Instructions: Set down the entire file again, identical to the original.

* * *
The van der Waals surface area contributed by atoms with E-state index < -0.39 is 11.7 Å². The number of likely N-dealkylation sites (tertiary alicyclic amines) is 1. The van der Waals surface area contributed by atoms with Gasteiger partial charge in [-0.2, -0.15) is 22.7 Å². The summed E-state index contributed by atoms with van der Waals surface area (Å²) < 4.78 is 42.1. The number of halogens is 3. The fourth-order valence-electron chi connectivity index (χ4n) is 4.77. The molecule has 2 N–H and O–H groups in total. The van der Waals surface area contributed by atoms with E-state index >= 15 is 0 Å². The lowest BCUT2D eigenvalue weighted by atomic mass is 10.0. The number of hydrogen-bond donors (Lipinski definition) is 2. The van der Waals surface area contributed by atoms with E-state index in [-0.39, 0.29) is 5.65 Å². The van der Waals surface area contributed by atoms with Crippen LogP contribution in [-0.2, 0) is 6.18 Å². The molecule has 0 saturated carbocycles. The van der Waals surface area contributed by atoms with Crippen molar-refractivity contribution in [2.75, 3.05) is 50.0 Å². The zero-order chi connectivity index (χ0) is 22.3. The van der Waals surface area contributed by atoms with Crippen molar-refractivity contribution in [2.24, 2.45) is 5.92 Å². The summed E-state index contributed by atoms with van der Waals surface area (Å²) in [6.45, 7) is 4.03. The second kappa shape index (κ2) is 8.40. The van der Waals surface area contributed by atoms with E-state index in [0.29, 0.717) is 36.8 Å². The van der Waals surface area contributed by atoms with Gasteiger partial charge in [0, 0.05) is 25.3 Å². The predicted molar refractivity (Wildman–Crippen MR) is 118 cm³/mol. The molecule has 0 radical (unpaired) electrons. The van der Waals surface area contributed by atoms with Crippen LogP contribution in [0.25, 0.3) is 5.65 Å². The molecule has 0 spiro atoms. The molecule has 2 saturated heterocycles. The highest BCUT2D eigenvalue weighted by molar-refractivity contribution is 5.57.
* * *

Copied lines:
The van der Waals surface area contributed by atoms with E-state index < -0.39 is 11.7 Å². The number of likely N-dealkylation sites (tertiary alicyclic amines) is 1. The van der Waals surface area contributed by atoms with Gasteiger partial charge in [-0.2, -0.15) is 22.7 Å². The summed E-state index contributed by atoms with van der Waals surface area (Å²) < 4.78 is 42.1. The number of halogens is 3. The fourth-order valence-electron chi connectivity index (χ4n) is 4.77. The molecule has 2 N–H and O–H groups in total. The van der Waals surface area contributed by atoms with E-state index >= 15 is 0 Å². The lowest BCUT2D eigenvalue weighted by atomic mass is 10.0. The number of hydrogen-bond donors (Lipinski definition) is 2. The van der Waals surface area contributed by atoms with E-state index in [-0.39, 0.29) is 5.65 Å². The van der Waals surface area contributed by atoms with Crippen LogP contribution in [-0.2, 0) is 6.18 Å². The molecule has 0 saturated carbocycles. The van der Waals surface area contributed by atoms with Crippen molar-refractivity contribution in [2.75, 3.05) is 50.0 Å². The zero-order chi connectivity index (χ0) is 22.3. The van der Waals surface area contributed by atoms with Crippen molar-refractivity contribution in [2.24, 2.45) is 5.92 Å². The summed E-state index contributed by atoms with van der Waals surface area (Å²) in [6.45, 7) is 4.03. The second kappa shape index (κ2) is 8.40. The van der Waals surface area contributed by atoms with E-state index in [0.29, 0.717) is 36.8 Å². The van der Waals surface area contributed by atoms with Gasteiger partial charge in [0, 0.05) is 25.3 Å². The predicted molar refractivity (Wildman–Crippen MR) is 118 cm³/mol. The molecule has 0 radical (unpaired) electrons. The van der Waals surface area contributed by atoms with Crippen LogP contribution in [0.25, 0.3) is 5.65 Å². The molecule has 0 spiro atoms. The molecule has 2 saturated heterocycles. The highest BCUT2D eigenvalue weighted by molar-refractivity contribution is 5.57.